What is hay fever?
Hay fever is the common term for a condition called allergic rhinitis. It’s an allergic reaction to pollens, which may be grass, tree or weed pollen, and it usually presents itself between March and September.
Hay fever symptoms
Runny or blocked nose
Itchy throat, nose and ears
Itchy and/or watering eyes
Hay fever often occurs in people who are also asthmatic . If this is the case, hay fever symptoms can be worse, and in turn, asthma symptoms worsen. This can cause:
Natural remedies for hay fever
Avoiding the pollens that cause the allergy is the best way to control hay fever symptoms. Understandably, this is quite difficult at times, but you can help it by:
Staying indoors when possible (especially when the pollen count is high), and keeping windows closed
Putting vaseline around your nostrils (this traps the pollen and reduces the amount you breathe)
Showering and changing clothes after going outside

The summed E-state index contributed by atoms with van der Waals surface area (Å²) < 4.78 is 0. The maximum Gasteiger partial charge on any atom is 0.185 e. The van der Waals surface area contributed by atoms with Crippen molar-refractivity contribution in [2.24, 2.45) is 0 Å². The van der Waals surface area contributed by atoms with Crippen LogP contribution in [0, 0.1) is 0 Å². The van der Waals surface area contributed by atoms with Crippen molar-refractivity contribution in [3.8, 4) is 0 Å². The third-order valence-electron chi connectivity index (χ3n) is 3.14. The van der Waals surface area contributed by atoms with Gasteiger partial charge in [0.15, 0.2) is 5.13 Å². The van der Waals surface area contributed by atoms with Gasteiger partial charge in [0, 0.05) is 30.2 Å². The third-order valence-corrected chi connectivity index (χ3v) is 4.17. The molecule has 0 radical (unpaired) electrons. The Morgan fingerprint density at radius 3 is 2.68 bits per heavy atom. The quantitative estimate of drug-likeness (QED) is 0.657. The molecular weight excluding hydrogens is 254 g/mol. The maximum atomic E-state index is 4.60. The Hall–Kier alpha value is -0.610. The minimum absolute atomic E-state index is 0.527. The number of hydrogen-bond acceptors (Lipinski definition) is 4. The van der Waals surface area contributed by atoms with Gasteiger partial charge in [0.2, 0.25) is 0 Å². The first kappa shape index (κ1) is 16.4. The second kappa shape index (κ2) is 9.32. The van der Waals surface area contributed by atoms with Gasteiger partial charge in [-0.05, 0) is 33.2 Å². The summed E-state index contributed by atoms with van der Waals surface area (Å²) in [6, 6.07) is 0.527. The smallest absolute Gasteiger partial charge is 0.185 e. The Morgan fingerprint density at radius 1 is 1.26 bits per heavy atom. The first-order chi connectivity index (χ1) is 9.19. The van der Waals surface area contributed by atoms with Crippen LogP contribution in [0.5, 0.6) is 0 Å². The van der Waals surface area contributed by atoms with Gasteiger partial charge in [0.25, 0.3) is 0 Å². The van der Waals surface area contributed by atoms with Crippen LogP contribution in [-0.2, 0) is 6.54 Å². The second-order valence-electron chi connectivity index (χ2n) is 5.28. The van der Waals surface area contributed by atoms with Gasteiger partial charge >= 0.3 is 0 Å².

Wearing wraparound sunglasses to protect your eyes from pollen
Cleaning, dusting and hoovering regularly to prevent build up of pollen inside the house
Avoiding having fresh flowers in the house
Avoiding drying your clothes outside
Hay fever treatments
If symptoms are bad, there are treatments available from a pharmacy to control hay fever symptoms. These include:
Antihistamines – Medications with the ingredient cetirizine or loratadine. These are available over the counter and generally do not cause sleepiness
Decongestant nasal spray – These can be used for acute relief of a blocked or stuffy nose, but should not be used for longer than 7 days
Steroid nasal sprays – These can reduce inflammation in the nose caused by pollen allergies
Eye drops with antihistamine – These can relieve itchy, watery eyes
If you know you’re badly affected by hay fever each year, it helps to start taking antihistamine medication just before the pollen season, before your hay fever symptoms start.
If symptoms carry on despite the above treatment, a GP can issue a stronger form of antihistamine tablet or steroid nasal spray. In very severe cases, oral steroids may be required or a referral to a specialist allergy clinic.
- Reviewed by:
Dr Rhianna McClymont
Lead GP at Livi
- Last updated: